Tag Archives: happiness

Teaching Sharing: Lesson Plan

Share and share alike. In and out of the home, real schooling for today…and their tomorrows.  — BadWitch

Readers Are Spellbound & Perplexed…

Dear GWBW — Our daughter and son are 2.5 years apart. The older is 6 and in first grade where she’s now being influenced by some of her friends in ways we’re not so excited about like never before. How do we help both our kids learn how to share? Alpha Influentials

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Dear Alpha Influentials,

Welcome to the world of school age children. Yes, your little one is growing up and stepping out into the big wide world and unfortunately, not everyone raises children with the same standards. Your children will be influenced by classmates, television, movies, and even you and your friends in ways you least expect.

Your job is to give your children a stable foundation they can springboard off refer to. Sharing is a classic. Most kids do not share without training. As they see new way (read: excuses) to not share, they will try to work these new ideas for themselves. The best way to combat that is to be vigilant in your correction. The more your child realizes that not sharing, maybe loses them the toy all together, the less they will try the new ideas. If the outcome does not work, your child will learn  sharing brings more joy than not sharing.

Remember to be vigilant and loving. Remind them that you love them no matter what, but you do not like the behavior being displayed. It’s important that kids know they are loved unconditionally, especially when they are facing discipline and correction. It doesn’t mean they get off light. Discipline and correction are necessary to raise strong, self-assured, good people from childhood to adulthood. Kids with no boundaries rebel more and more to get attention.

You can not really stop outside influences. You can only make your influence more compelling through your own actions (show sharing, donations and generosity in your own behavior), as well as correcting when less than ideal new ideas come into your home.

Good luck!

GoodWitch

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Dear Alpha Influentials,

Hey, ‘rents, teaching sharing is both instructional and influential (how and what you value) as it is associative (a “chair” = “for sitting”). Having said that, as you teach your kids to share, you are sharing your own knowledge base. This is how humans develop. Sharing is beyond “things” and goes straight to the heart of your emotions, what you know, and how you believe the world “is.” What you teach about sharing is important. No doubt. Balancing that with good parental guidance is key, and learning how to share is forever (her future employers thank you). And then, you have to let go and trust your own lessons.

Be aware of your daughter’s influences: from media exposure to close friends (du jour) she spends a lot of time with (especially out of the classroom). Try to get to know their parents. Set a standard both your kids can understand and follow, such as you must speak with a new friend’s parent(s) before spending time at their house, you must meet new friends, etc. Let your kids see your concern around the sharing issue/lesson by exemplifying sharing within your family. Utlimately, you can talk until you’re blue in the face, but kids copy what they see you do, not what you say.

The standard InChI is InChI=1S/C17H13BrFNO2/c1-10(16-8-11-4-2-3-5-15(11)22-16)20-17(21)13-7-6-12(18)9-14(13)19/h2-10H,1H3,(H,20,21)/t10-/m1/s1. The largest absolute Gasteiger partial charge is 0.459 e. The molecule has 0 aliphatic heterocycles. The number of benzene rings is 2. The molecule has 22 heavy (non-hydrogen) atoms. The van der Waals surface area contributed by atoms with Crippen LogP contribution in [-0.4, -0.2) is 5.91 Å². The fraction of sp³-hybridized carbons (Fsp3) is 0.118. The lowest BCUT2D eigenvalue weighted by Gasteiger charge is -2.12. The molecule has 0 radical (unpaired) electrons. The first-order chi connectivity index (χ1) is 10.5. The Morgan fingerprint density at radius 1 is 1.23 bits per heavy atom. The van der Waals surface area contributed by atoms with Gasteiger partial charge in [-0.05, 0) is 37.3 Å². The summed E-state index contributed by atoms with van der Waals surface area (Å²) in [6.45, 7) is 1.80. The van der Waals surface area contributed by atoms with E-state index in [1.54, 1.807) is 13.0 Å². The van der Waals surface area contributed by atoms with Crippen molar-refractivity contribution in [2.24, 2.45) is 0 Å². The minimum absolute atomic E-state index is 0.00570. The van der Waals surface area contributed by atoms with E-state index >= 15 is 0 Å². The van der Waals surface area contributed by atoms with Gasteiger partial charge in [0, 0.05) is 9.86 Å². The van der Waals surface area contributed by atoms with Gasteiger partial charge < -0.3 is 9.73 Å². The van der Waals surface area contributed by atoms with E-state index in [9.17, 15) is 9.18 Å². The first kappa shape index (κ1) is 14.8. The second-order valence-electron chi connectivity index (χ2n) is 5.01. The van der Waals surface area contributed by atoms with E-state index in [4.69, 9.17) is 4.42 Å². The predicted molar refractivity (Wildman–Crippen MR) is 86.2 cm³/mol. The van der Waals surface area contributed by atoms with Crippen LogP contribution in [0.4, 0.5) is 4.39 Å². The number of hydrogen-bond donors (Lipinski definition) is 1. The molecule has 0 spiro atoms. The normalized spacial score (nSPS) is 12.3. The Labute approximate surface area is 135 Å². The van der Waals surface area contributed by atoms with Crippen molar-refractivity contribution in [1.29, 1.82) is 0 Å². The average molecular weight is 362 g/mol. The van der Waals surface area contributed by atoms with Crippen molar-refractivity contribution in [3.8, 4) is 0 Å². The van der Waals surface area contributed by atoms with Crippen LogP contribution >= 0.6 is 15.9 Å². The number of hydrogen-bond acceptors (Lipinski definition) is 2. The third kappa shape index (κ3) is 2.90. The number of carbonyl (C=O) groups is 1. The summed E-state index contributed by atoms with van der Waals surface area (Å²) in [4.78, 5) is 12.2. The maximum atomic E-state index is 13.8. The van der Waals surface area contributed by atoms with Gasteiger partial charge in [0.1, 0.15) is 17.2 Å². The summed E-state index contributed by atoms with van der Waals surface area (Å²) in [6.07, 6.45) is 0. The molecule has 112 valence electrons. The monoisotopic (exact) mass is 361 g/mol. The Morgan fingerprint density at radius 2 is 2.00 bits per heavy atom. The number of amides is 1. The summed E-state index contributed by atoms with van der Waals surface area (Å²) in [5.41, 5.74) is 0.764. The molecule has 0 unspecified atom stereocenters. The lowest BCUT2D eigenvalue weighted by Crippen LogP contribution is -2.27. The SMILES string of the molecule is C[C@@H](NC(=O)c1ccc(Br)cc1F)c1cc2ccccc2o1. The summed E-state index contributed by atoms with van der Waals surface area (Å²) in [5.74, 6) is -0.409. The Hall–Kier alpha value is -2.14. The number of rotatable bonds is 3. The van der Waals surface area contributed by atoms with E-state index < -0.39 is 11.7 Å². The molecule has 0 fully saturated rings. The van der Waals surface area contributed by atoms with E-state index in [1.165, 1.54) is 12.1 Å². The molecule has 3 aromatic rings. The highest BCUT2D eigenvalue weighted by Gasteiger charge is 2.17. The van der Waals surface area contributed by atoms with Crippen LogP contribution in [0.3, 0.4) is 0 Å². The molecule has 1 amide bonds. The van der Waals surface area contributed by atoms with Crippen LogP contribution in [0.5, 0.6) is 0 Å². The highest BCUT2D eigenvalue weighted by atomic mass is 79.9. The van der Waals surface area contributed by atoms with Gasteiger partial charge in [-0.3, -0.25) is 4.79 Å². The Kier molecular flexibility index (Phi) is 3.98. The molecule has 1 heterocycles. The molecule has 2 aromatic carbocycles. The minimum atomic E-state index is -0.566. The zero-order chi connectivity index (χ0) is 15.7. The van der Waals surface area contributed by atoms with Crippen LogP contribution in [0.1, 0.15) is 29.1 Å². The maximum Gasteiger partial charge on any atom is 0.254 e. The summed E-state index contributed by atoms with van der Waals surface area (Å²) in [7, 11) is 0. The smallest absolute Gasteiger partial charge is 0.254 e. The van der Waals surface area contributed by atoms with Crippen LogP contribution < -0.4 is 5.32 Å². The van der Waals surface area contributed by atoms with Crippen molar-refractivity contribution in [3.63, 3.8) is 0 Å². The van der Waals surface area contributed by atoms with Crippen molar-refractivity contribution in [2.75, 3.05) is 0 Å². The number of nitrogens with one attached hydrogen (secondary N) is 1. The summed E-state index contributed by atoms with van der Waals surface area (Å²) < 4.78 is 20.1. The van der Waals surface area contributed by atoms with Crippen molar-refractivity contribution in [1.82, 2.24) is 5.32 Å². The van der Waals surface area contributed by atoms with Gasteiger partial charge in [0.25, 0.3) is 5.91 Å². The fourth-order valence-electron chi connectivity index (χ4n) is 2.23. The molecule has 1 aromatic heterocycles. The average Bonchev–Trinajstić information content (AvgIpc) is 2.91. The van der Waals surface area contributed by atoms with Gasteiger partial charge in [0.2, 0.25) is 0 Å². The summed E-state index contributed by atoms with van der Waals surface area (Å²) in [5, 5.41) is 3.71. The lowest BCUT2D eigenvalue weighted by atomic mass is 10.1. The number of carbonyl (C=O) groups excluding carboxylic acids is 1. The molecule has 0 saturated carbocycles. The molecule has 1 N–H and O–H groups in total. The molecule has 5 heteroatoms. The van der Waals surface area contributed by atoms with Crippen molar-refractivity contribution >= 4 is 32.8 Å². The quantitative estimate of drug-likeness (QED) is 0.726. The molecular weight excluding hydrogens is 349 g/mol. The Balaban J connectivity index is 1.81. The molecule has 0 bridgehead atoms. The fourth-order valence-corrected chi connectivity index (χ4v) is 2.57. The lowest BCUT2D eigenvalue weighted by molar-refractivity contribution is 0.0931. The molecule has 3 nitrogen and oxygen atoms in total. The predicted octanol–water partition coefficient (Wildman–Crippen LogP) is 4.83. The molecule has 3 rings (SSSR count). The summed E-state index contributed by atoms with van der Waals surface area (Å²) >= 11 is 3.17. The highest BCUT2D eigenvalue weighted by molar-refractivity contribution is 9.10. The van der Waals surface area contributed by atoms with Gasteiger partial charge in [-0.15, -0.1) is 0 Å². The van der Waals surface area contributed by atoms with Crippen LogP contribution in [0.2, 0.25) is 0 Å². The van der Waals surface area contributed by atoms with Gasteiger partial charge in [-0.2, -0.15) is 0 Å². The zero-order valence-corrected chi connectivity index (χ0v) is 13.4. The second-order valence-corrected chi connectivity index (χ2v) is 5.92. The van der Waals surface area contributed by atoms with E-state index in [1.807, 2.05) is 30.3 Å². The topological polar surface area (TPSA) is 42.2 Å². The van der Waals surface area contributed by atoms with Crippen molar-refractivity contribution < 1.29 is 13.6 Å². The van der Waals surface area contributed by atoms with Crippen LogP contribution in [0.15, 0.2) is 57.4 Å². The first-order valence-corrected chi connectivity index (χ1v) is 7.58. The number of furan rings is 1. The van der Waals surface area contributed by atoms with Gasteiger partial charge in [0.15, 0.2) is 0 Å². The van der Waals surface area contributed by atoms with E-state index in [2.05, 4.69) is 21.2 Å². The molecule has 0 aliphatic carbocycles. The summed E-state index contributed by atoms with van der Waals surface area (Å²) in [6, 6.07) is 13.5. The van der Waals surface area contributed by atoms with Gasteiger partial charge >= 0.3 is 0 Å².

No foolin’ about sharing today or tomorrow,

BadWitch

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Image: Tania Liu

Juicy Relationship Coaching for Leaders.

What’s jamming your juice in life? What emotion is hardest for you?  Tell us what’s important to you, what you think about. How we can help you thrive—not just survive—modern life. Email us at: coaching@stillsitting.net.

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The Real Clash: Stay or Should I Go?

Burn outs are kinda cool in a hot rod. Not so much on the job. How to stay cooler.  — BadWitch

Readers Are Spellbound & Perplexed…

Dear GWBW — …career of 12 years…What constitutes “burn out”? How do you know if you are actually burned out and it would be wise to find a new course to pursue, or whether you just need a long vacation, and should stay put in the industry you spent so much time developing skills, contacts and your reputation in? Path Trekker

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Dear Path Trekker,

Check out what we told Miller Time about his job exhaustion.

As for what constitutes “job burn out,” as usual, I suggest you do review columns. This time, list all the things that first ignited, attracted and fueled you to and on your job. Second column, quickly jot all the things that frustrate you on the job and about your workplace. I’d rather you list emotions/feelings elicited than nit picky line items like “broken water cooler,” which may or may not translate as “dehydrated, listless and angry.” Half joking. Cross-check the two columns. This one is more a highly subjective look-see between the two columns to see which is: larger/longer, which items may be completely negated by something in the other column, and overall how each column makes you feel. Do this exercise again same time for the next four weeks. See if recognizing and shifting what you can has changed anything for you. Own what’s yours, weigh what you can’t control against your overall life needs and peace.

Meanwhile, a well-deserved, fun-filled (whatever that means to you) vacation away from the office is always a rejuvenating, reenergizing treat our culture doesn’t take as seriously as it should. Go expedia.com, orbitz.com, or Travelocity.com (among others) — do a staycation — but go forward, Path Trekker!

Stop and smell the rose essential oil,

BadWitch

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Dear Path Trekker,

Follow the tickle. The question is what inspires you and leads you t wan to spend your time in the activity.

The truth is whatever you choose to do will, no doubt, use some of the very skills and contacts you have honed over all these years. Though, you may decide the field you are in no longer serves, skills are transferable.